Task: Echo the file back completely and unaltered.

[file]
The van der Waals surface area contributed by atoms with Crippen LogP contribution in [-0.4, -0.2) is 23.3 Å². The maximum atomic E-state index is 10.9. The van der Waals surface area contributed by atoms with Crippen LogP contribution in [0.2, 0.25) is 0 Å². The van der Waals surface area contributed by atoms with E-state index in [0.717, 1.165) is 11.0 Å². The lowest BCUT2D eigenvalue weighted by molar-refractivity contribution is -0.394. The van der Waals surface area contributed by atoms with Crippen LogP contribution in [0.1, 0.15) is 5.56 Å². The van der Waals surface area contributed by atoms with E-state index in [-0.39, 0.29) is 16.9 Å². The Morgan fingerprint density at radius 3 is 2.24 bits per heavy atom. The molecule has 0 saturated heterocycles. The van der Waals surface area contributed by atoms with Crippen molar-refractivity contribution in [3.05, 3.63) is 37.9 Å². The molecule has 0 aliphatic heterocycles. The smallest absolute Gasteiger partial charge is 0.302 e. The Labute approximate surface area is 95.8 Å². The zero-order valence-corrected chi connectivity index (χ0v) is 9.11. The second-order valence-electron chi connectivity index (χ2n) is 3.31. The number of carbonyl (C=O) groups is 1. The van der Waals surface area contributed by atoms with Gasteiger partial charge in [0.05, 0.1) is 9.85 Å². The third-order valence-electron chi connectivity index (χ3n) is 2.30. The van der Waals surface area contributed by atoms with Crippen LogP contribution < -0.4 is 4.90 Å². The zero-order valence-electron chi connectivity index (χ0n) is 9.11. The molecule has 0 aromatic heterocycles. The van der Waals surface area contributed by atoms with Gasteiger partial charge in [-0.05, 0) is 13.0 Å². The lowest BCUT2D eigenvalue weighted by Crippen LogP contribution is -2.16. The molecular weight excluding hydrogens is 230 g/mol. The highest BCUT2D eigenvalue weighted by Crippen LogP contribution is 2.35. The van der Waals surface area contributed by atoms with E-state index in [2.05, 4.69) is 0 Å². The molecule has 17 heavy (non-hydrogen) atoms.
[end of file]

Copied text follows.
The van der Waals surface area contributed by atoms with Crippen LogP contribution in [-0.4, -0.2) is 23.3 Å². The maximum atomic E-state index is 10.9. The van der Waals surface area contributed by atoms with Crippen LogP contribution in [0.2, 0.25) is 0 Å². The van der Waals surface area contributed by atoms with E-state index in [0.717, 1.165) is 11.0 Å². The lowest BCUT2D eigenvalue weighted by molar-refractivity contribution is -0.394. The van der Waals surface area contributed by atoms with Crippen LogP contribution in [0.1, 0.15) is 5.56 Å². The van der Waals surface area contributed by atoms with E-state index in [-0.39, 0.29) is 16.9 Å². The Morgan fingerprint density at radius 3 is 2.24 bits per heavy atom. The molecule has 0 saturated heterocycles. The van der Waals surface area contributed by atoms with Crippen molar-refractivity contribution in [3.05, 3.63) is 37.9 Å². The molecule has 0 aliphatic heterocycles. The smallest absolute Gasteiger partial charge is 0.302 e. The Labute approximate surface area is 95.8 Å². The zero-order valence-corrected chi connectivity index (χ0v) is 9.11. The second-order valence-electron chi connectivity index (χ2n) is 3.31. The number of carbonyl (C=O) groups is 1. The van der Waals surface area contributed by atoms with Gasteiger partial charge in [0.05, 0.1) is 9.85 Å². The third-order valence-electron chi connectivity index (χ3n) is 2.30. The van der Waals surface area contributed by atoms with Crippen LogP contribution < -0.4 is 4.90 Å². The zero-order valence-electron chi connectivity index (χ0n) is 9.11. The molecule has 0 aromatic heterocycles. The van der Waals surface area contributed by atoms with Gasteiger partial charge in [-0.05, 0) is 13.0 Å². The lowest BCUT2D eigenvalue weighted by Crippen LogP contribution is -2.16. The molecular weight excluding hydrogens is 230 g/mol. The highest BCUT2D eigenvalue weighted by Crippen LogP contribution is 2.35. The van der Waals surface area contributed by atoms with E-state index in [2.05, 4.69) is 0 Å². The molecule has 17 heavy (non-hydrogen) atoms.